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One day, we might want to look back on our cultural experiences. Life is short and it is also unpredictable, which is why having documentation of your trips is important. I've witnessed several family members of mine go through memory loss, but the sound of music or photos will bring back good vibes. I also relish the photos and notes my parents have shared with me from their earlier days. I'll admit, I'm not the journal type, I had to make an immense effort to write an entry every evening on my Expedition. These days, I make sure to type up a few sentences and keep those notes in two or three separate places, I'll also snap a photo and save something from that trip; a coin, coaster, sticker, etc., to always remind me. 

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Might sound easy, or perhaps it sounds daunting to the unseasoned traveler. But I assure you, once you master the art of travel, you will have a much easier time getting from point A to point B, while enjoying yourself in the process. We all hate waiting in long lines, but what if it was possible for you to avoid them? Having something as simple as Global Entry (as an American) or by carefully selecting your seat in advance can be the difference between getting off or on the plane in a matter of minutes, or hours. 98% of the time, I'm the first person in line for border control. Find out what I do to stay ahead of the game in order to be able to enjoy a drink in the lounge prior to departure or an earlier nights rest upon arrival.

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More often than not I'd find myself waiting last to board in order to take advantage of empty seats that I could score. Oftentimes, airlines will leave a section of seats or even two full seats open at random (sometimes for the flight attendants to sleep there, sometimes it's just a hole in the booking system). Either way, if you wait until last, you have your pickings of open seats to choose. Why be stuck for 10 hours beside a family of 3 when you can have the whole row in front all to yourself? This works most of the time, but not all of the time. And if you're flying domestic in the US, you might want to be first to score that extra overhead bin space.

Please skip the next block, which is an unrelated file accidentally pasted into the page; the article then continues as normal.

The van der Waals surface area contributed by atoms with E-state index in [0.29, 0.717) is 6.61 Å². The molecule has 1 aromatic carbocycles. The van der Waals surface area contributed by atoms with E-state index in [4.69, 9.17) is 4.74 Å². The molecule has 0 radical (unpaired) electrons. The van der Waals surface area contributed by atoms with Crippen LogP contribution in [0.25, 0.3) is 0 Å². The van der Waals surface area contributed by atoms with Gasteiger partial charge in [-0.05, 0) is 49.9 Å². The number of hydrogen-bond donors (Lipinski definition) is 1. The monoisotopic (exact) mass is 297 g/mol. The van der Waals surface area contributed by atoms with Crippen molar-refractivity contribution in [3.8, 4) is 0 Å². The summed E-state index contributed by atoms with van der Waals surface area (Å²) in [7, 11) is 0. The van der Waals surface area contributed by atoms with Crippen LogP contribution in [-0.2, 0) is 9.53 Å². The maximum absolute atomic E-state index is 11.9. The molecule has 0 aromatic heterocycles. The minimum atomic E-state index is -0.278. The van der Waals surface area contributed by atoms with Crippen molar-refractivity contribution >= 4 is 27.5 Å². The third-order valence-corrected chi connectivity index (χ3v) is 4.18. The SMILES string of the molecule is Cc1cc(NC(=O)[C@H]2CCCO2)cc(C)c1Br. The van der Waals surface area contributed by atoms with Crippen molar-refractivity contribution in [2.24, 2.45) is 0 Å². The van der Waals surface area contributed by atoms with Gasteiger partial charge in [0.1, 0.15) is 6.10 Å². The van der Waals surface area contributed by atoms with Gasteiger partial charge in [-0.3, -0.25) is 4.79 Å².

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There are a lot of questions that run through a woman's mind when considering solo travel, and trust me, I've gone through all of those negative and positive thoughts. Allow me to further explain my rationale of traveling alone as a woman, as I've been doing since the age of 18. 

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Ever dream about driving Route 66 across America? Well, I never have. But I have driven across the USA 5 times, with 4 of them being solo. From New York to the Smoky Mountains, through Texas, New Mexico and Southern California, to Ohio, North Dakota, Kansas, Colorado, Utah and finally, Northern California. The Rockies, the Moab, Zion, Big Bear, Yosemite, Joshua Tree, and everywhere in between. You name it, I've probably been there. The allure of the USA, driving through small towns and big cities, ultimate nature and National Landmarks is just exhilarating. Truth is, I'd do it all over again, and I will! Let me share with you my tips on driving across country solo.

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The number one question I get yet the least one I talk about, mainly because it brings me back to the days of agony, spending 15+ hours a day for 3 years straight to secure sponsors. But even to this day, my days are spend acquiring sponsorship, whether in the form of hotels, flights or other branding opportunities. It's an important topic, and in this series, I'll be getting into the depths of what has helped me secure sponsors since the beginning. I believe that my advice can also help anyone regardless of their educational background, career field or geographical location. So, let's dive in!